Maldives strongman Abdulla Yameen seeks a second term as president Sunday in a tourist paradise that has become a battleground for influence between regional giants India and China, and a source of global alarm over political oppression and a muzzling of the media.
With all his main rivals in prison or in exile, the odds appear stacked in the Beijing-friendly incumbent's favour, and warnings of punitive action from the international community have been flowing in even before a single ballot has been cast.
The EU has said it is ready to slap travel bans and asset freezes on individuals "if the situation does not improve", while the US has warned it would "consider appropriate measures" against people undermining democracy and rule of law. India, long influential in Maldives affairs -- it sent troops and warships in 1988 to stop a coup attempt -- has also expressed misgivings.
But with China bankrolling Yameen's regime to the tune of hundreds of millions of dollars in loans, his grip on the honeymoon archipelago of nearly 1,200 coral islands appears unlikely to loosen.
Battered by years of violent intimidation, spurious arrests and enforced exile, the opposition has united behind a joint candidate -- the little-known Ibrahim Mohamed Solih.
But voters would be hard-pressed to notice, with heavy-handed decrees and reporting restrictions stifling a media already fearful of doing anything to offend the president of the Muslim nation of 340,000 people.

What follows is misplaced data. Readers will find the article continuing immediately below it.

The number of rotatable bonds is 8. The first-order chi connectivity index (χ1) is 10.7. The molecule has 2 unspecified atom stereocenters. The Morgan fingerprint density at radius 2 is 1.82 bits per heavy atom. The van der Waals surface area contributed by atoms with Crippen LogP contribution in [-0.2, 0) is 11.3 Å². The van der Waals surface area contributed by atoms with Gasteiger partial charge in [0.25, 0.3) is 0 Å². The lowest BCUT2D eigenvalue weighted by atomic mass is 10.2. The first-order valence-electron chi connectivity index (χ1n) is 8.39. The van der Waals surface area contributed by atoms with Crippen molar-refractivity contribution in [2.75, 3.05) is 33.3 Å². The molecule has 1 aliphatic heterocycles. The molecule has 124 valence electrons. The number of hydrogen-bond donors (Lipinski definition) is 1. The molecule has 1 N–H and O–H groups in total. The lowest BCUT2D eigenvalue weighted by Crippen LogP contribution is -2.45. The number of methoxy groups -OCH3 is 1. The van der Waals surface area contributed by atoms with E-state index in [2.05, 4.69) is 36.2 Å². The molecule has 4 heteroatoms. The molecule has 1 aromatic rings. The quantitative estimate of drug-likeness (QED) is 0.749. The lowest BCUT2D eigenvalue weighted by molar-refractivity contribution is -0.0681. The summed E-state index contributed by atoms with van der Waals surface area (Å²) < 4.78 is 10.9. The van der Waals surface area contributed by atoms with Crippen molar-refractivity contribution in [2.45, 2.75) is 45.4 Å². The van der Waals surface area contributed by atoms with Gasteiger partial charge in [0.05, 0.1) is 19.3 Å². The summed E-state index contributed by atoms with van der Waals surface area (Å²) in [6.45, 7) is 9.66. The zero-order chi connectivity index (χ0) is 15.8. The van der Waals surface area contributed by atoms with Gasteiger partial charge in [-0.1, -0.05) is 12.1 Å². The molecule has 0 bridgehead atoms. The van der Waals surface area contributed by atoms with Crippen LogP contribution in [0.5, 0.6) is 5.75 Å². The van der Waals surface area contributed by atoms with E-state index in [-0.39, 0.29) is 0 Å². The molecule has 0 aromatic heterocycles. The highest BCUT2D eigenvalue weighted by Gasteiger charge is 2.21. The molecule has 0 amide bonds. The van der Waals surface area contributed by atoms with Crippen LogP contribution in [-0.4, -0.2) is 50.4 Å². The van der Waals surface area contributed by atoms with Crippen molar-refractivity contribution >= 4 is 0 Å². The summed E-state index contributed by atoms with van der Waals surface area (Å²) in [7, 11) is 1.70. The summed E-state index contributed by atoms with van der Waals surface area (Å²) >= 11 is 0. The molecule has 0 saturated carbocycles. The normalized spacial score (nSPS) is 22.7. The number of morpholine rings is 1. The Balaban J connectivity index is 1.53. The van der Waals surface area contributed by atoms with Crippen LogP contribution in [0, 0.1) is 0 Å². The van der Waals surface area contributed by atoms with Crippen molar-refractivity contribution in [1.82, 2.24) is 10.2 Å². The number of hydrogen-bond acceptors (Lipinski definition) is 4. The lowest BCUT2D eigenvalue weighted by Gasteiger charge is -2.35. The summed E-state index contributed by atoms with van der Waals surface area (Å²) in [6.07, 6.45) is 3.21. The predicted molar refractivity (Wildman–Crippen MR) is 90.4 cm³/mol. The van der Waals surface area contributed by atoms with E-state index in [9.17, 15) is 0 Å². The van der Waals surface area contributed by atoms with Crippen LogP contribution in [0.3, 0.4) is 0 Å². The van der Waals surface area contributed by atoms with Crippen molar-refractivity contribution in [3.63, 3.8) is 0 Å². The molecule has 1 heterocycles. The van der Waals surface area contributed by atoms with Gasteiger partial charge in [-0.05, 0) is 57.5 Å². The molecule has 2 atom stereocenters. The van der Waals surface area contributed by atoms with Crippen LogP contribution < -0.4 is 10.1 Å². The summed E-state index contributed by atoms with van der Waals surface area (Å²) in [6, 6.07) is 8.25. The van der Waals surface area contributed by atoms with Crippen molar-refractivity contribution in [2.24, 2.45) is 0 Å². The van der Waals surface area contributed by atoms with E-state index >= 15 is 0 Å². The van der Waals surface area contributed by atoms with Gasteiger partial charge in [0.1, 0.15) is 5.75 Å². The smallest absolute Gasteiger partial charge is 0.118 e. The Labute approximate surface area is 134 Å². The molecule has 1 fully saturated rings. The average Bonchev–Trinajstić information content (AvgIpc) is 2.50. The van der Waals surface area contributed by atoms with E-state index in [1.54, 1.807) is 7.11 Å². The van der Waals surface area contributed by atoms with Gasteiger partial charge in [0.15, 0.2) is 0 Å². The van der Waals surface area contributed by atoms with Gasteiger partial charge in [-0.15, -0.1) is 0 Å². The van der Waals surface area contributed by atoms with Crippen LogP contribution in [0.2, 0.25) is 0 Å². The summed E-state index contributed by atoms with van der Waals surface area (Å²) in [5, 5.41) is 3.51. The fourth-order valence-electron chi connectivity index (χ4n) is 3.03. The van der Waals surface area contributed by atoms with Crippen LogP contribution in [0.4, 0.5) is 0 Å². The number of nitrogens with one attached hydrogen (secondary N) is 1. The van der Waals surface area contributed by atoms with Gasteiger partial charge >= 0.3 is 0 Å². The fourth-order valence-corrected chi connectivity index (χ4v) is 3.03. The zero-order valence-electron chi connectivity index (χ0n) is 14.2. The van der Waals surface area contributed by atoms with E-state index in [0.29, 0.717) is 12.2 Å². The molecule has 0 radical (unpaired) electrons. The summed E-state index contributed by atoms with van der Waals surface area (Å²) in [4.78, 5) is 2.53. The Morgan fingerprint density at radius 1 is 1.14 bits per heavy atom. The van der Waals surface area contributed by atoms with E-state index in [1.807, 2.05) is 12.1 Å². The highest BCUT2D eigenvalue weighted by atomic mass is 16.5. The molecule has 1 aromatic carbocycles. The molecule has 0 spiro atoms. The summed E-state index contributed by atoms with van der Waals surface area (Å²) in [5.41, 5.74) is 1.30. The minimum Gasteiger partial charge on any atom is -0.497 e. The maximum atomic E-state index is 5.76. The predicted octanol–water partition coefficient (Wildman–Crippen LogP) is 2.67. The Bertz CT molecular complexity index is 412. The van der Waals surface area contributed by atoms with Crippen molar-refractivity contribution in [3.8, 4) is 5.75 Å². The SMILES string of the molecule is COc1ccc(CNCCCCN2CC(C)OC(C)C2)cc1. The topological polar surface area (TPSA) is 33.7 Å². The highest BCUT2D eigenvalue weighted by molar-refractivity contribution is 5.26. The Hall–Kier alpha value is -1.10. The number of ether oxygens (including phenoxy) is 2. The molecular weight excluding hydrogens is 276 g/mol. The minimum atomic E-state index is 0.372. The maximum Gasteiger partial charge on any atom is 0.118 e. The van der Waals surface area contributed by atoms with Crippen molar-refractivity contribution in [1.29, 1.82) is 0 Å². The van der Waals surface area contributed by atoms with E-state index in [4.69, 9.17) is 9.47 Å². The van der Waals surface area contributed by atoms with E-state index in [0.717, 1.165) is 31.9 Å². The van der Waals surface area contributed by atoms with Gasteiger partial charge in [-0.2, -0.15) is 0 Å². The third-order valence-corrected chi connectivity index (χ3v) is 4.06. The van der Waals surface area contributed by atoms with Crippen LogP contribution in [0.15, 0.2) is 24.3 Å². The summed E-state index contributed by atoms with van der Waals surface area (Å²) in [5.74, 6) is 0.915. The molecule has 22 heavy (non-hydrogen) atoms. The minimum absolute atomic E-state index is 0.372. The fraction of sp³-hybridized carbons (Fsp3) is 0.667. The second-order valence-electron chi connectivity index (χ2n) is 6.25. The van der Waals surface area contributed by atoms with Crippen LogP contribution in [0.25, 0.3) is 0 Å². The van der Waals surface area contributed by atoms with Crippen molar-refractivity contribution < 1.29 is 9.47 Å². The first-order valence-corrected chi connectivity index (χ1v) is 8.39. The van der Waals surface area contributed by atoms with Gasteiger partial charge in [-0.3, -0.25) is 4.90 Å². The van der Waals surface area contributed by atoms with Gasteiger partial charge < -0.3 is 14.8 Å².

The government has used "vaguely worded laws to silence dissent and to intimidate and imprison critics", some of whom have been assaulted and even murdered, according to Human Rights Watch.
"The election campaign reporting is severely restricted by the defamation law. This is not fair reporting, but we have no choice," one local journalist told AFP, preferring to remain anonymous for fear of repercussions. "We can't even use social media to talk about opposition politicians," the reporter said.
Even publishing photos of people wearing T-shirts emblazoned with the faces of jailed politicians is off-limits.
Few foreign journalists seeking to cover the election have been granted visas, and in many cases only at the last minute, anecdotal information suggests. The opposition says that the result will be to reduce "independent scrutiny of the vote and President Yameen's likely attempts to steal it."
Activists told HRW that new rules could also hamper the ability of observers to follow the counting process, raising fears that the election will be rigged, the watchdog said.
The accusations follow a familiar pattern for Yameen, 59, who was accused of grabbing power in controversial circumstances in 2013 when the Supreme Court annulled a vote count he was losing.
A subsequent poll was then delayed twice as Yameen forged new alliances before narrowly winning a contested run-off against ex-president Mohamed Nasheed -- now in exile following a 2015 terrorism conviction.
Meanwhile he has used cheap Chinese credit to invest in infrastructure, like the new "China-Maldives Friendship Bridge" and a major expansion of the main airport that originally India was to undertake.
Flanked by Chinese officials at the USD 200-million bridge's inauguration in August, Yameen hailed "the dawn of a new era".
But his close ties has raised fears that, like other countries enjoying Beijing's "Belt and Road Initiative" largesse, the Maldives may find itself in a Chinese debt trap.
Last year Sri Lanka, which like the Maldives straddles east-west maritime trade routes, granted China a 99-year lease on a new, $1.4-billion deep-sea port because it couldn't pay its debts.
Since taking office Yameen has also cracked down on dissent, imposing a 45-day state of emergency in February described by the UN human rights chief as "an all-out assault on democracy".